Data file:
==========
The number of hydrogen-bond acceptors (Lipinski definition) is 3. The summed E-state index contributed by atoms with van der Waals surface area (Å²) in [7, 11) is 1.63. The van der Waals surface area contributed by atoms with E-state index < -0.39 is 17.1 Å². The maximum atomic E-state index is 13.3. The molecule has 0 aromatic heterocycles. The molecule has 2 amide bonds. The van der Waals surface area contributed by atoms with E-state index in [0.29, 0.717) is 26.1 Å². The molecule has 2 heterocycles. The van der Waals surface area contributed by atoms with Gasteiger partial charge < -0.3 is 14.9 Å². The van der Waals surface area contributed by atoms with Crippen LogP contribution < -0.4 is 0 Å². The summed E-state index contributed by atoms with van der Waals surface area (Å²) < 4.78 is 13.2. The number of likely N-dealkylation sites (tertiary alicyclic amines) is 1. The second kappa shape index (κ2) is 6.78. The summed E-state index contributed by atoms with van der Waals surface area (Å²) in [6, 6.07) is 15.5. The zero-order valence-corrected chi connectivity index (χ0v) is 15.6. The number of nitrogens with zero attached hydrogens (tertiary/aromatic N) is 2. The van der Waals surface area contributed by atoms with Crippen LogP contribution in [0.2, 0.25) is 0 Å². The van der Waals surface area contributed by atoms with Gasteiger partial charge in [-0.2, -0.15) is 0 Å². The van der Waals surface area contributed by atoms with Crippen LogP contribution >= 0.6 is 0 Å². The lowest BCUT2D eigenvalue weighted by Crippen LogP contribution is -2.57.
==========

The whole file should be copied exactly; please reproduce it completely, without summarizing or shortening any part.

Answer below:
The number of hydrogen-bond acceptors (Lipinski definition) is 3. The summed E-state index contributed by atoms with van der Waals surface area (Å²) in [7, 11) is 1.63. The van der Waals surface area contributed by atoms with E-state index < -0.39 is 17.1 Å². The maximum atomic E-state index is 13.3. The molecule has 0 aromatic heterocycles. The molecule has 2 amide bonds. The van der Waals surface area contributed by atoms with E-state index in [0.29, 0.717) is 26.1 Å². The molecule has 2 heterocycles. The van der Waals surface area contributed by atoms with Gasteiger partial charge < -0.3 is 14.9 Å². The van der Waals surface area contributed by atoms with Crippen LogP contribution < -0.4 is 0 Å². The summed E-state index contributed by atoms with van der Waals surface area (Å²) < 4.78 is 13.2. The number of likely N-dealkylation sites (tertiary alicyclic amines) is 1. The second kappa shape index (κ2) is 6.78. The summed E-state index contributed by atoms with van der Waals surface area (Å²) in [6, 6.07) is 15.5. The zero-order valence-corrected chi connectivity index (χ0v) is 15.6. The number of nitrogens with zero attached hydrogens (tertiary/aromatic N) is 2. The van der Waals surface area contributed by atoms with Crippen LogP contribution in [0.2, 0.25) is 0 Å². The van der Waals surface area contributed by atoms with Gasteiger partial charge in [-0.2, -0.15) is 0 Å². The van der Waals surface area contributed by atoms with Crippen LogP contribution >= 0.6 is 0 Å². The lowest BCUT2D eigenvalue weighted by Crippen LogP contribution is -2.57.